Lisa delegation

A Burlington delegator: Lisa Kearns deserved better.

Debby Morrison

Deb Morrison

The images of delegations in Burlington are fuzzy, hard to identify and the speaker is not identified.

Web cast technology is being very well used in our sister municipalities in the Region.  Burlington’s web image is of exceptionally poor quality.  Doesn’t live up to the Grow Bold, Grow Smart and Grow Beautiful statement that comes out of city hall.




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Long time Burlington resident can remember when there was a strong citizen's association. Wants city council to slow down on OP approval.

opinionandcommentBy Jim Barnett

February 7th, 2018



City staff did a lot of hard work putting together Grow Bold, a draft of the new Operating Plan for the city. It now appears that they did most of their work without very much in the way of asking the citizens what they wanted in the city going forward before it was published. After it was published, they then began a number of initiatives to engage with the public to introduce the Mobility Hub concepts.

The presentations were primarily used to sell what was in the Plan, give outside pressure from other layers of government as justification for a number of the conclusions reached and to keep the time line for passage as short as possible.

Reverse town hall 1

Jim Barnett at Mayor Rick Goldring’s Reverse Town Hall.

With each passing week the citizenry became more concerned . While there were a number of meetings, there was almost no dialogue. Even in the Reverse Town Hall, a new term, dialogue was discouraged. The essence of Town Hall Meetings is to encourage dialogue!

Then the bombshell. 421 Brant went from 12 to 17 to 23 stories!

421 Brant

The 421 Brant project was a surprise to many – they weren’t aware of the development and stunned at the height approved.

At the last committee meeting on the subject there were over 30 delegations, more than 90 percent against the plan and its current amendments,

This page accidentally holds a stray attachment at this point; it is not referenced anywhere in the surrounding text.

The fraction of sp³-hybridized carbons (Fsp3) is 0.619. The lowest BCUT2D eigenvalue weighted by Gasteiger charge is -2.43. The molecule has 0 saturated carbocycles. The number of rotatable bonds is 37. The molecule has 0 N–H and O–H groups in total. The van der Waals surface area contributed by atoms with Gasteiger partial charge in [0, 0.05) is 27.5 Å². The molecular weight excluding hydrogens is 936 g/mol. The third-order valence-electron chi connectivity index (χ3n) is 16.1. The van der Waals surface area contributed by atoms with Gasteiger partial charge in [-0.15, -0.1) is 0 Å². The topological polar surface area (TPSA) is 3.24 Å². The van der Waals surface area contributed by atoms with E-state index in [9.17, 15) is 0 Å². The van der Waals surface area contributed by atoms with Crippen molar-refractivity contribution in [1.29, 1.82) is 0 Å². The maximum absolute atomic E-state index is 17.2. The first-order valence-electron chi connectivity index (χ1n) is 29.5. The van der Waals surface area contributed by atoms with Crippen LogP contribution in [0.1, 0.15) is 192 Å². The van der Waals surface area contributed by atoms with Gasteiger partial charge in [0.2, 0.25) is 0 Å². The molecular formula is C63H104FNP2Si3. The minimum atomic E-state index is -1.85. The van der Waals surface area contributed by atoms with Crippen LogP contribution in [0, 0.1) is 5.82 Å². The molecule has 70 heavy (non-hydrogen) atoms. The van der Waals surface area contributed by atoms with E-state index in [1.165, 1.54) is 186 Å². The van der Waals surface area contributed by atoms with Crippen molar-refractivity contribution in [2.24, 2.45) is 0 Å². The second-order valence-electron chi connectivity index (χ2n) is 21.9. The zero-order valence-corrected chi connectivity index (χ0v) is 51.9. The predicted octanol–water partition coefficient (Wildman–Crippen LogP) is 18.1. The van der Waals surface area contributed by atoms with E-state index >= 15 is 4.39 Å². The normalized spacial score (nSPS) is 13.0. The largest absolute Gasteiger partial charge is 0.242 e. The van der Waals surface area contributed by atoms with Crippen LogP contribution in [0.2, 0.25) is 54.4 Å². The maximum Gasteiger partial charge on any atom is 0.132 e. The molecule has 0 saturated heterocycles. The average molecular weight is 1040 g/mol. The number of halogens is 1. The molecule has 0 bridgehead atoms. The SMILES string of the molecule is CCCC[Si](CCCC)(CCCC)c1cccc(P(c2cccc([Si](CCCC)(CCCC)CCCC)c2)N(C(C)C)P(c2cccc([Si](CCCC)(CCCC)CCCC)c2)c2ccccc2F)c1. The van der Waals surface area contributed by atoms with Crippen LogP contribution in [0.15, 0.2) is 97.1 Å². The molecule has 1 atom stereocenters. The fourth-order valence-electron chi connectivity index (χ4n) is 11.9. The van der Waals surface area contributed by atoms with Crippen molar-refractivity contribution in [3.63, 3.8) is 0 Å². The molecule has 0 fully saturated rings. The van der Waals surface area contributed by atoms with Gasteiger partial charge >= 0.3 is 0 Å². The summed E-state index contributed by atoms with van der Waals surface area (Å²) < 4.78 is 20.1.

I suggest the following.

1. The bombshell woke people up to what was happening to their city and they did not like it.

2. The Plan has four Mobility Hubs. Yet the downtown is very different from the others on the Go Train line. The downtown should have its own set of criteria, its own set of restrictions in the precincts and its own name such as Historic District.

3. A Transportation plan in general and Transit in particular are not in the proposal. People realize that you have to get people in and out and around the area efficiently and needs to be part of the plan, not something that is done sometime in the future.

4. Parking in the downtown area is insufficient now. What will it be like with all the planned new construction. Increased parking ratios for residences, visitors and commercial units in this area need to be increased now.

5. Affordable housing in the area keeps being mentioned as a necessity by some yet they do not come forward with a method to accomplished this. This needs to be corrected.

6. The Plan will and its iterations will affect Burlington for a long time , 25 to 40 years. There is no reason to not take whatever time is necessary to get it right and get the majority of the citizens on side. The timing of the municipal election should not be the issue.


Planning department expects to bring an updated Official Plan to council for adoption.

7. A plan has numbers so one can measures progress and if necessary take corrective action suggested by actual results not meeting the plan. The current proposal is almost devoid of actionable numbers. This a major shortfall in the proposed “plan”. The current draft is more of an essay than a plan.

8. There has been a suggestion that a meeting be called, under the chair of a moderator, where say 10 representatives of council and staff and 10 from those who have delegated spend a day to try and find common ground. This appears to have great merit. Lets hope the Mayor encourages the dialogue.

9. Past practice is for the Planning Department to grant deviations on property if in their opinion ” community benefits” are derived. This practice should be greatly curtailed.

10. There needs to be a large dedicated food shopping area in the plan. Otherwise, a walk able downtown plan is not complete.

Rick Craven: Best committee chair the city has; not big on the warm fuzzy stuff through. Needs a hug badly.

Councillor Rick Craven – represents ward 1

11. The Councillor for ward one, at the council meeting on January 29, expressed his concern that there had been little feed back from the BIA or the Chamber of Commerce. I would think the planning department has an obligation to get submissions from both of these groups before proceeding. It should be noted that individual business delegations to council presented a number of short comings in the plan.

12. Joan Little, our columnist emeritus suggests that when the citizens and the developers are equally unhappy then council has it right. A better conclusion would be if everybody is annoyed, then there is a lot of work to be done.